Catholics ‘celebrated Hitler birthday’ in pub
One member of the seminary allegedly went to a concert by a rock band popular among neo-Nazis
Allegations of extreme right-wing leanings among trainee priests have shaken the Catholic establishment in the Bavarian city of Würzburg.
It is claimed that members of Würzburg Seminary celebrated Hitler’s birthday at a party in a beer hall on April 20, the anniversary of Adolf Hitler’s birth. They are also accused of making racist remarks and jokes on a variety of occasions.
The state prosecutor is investigating, according to the EPD, a protestant news agency. Seminarians have denied the allegations.
Josef Schuster, a vice chair of the Central Council of Jews in Germany and head of the Jewish community in Würzburg and environs, advised that action should taken — including possible expulsions — in the name of continued good relations between the seminary and the local Jewish community.
Würzburg Bishop Friedhelm Hofmann, who last month introduced a commission to investigate the claims, said that there was no excuse for such jokes.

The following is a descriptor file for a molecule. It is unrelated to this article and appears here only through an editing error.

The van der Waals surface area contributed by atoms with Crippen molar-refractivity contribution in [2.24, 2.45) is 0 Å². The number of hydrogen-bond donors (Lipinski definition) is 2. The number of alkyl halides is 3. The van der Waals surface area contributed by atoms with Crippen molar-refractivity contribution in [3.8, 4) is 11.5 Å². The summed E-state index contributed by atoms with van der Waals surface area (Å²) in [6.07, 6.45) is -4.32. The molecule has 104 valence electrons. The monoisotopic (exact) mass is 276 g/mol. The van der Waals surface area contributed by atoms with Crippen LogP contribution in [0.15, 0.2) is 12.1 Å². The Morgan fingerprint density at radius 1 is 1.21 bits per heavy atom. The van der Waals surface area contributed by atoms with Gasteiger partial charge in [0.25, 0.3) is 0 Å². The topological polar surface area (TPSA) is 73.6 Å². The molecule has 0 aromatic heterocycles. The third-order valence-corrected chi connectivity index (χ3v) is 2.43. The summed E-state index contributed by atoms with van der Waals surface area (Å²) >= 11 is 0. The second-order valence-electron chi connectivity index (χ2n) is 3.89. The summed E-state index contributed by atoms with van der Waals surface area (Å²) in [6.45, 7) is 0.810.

Reports allege that at least one trainee priest attended a concert by a band popular among neo-Nazis, Frei.Wild, on April 20. The seminarians also allegedly demanded that their table in the beer hall be cleared by a “nigger”.
Seminary vicar General Karl Hillenbrand wrote in an open letter to the college’s rector, Norbert Baumann, saying that there is no such thing as a “harmless” anti-Jewish joke and that anyone “who lacked sensitivity for people of other faiths, particularly Judaism, was probably not fit for the priesthood”. If Hitler’s birthday had been celebrated and antisemitic jokes told, that was “doubly intolerable”, he wrote.
l Germany’s Bundestag last Thursday overwhelmingly passed a resolution to renew the fight against antisemitism.
Virtually all of Germany’s mainstream parties supported the statement, which also reiterated that support for Israel was in Germany’s national interest. Only the Left Party abstained from the vote, out of disagreement over the references to Israel.
Deidre Berger, head of the Berlin office of the American Jewish Committee, said she hoped “the German federal and state governments will create an immediate action plan to implement the educational and security measures mandated by parliament to fight antisemitism.”1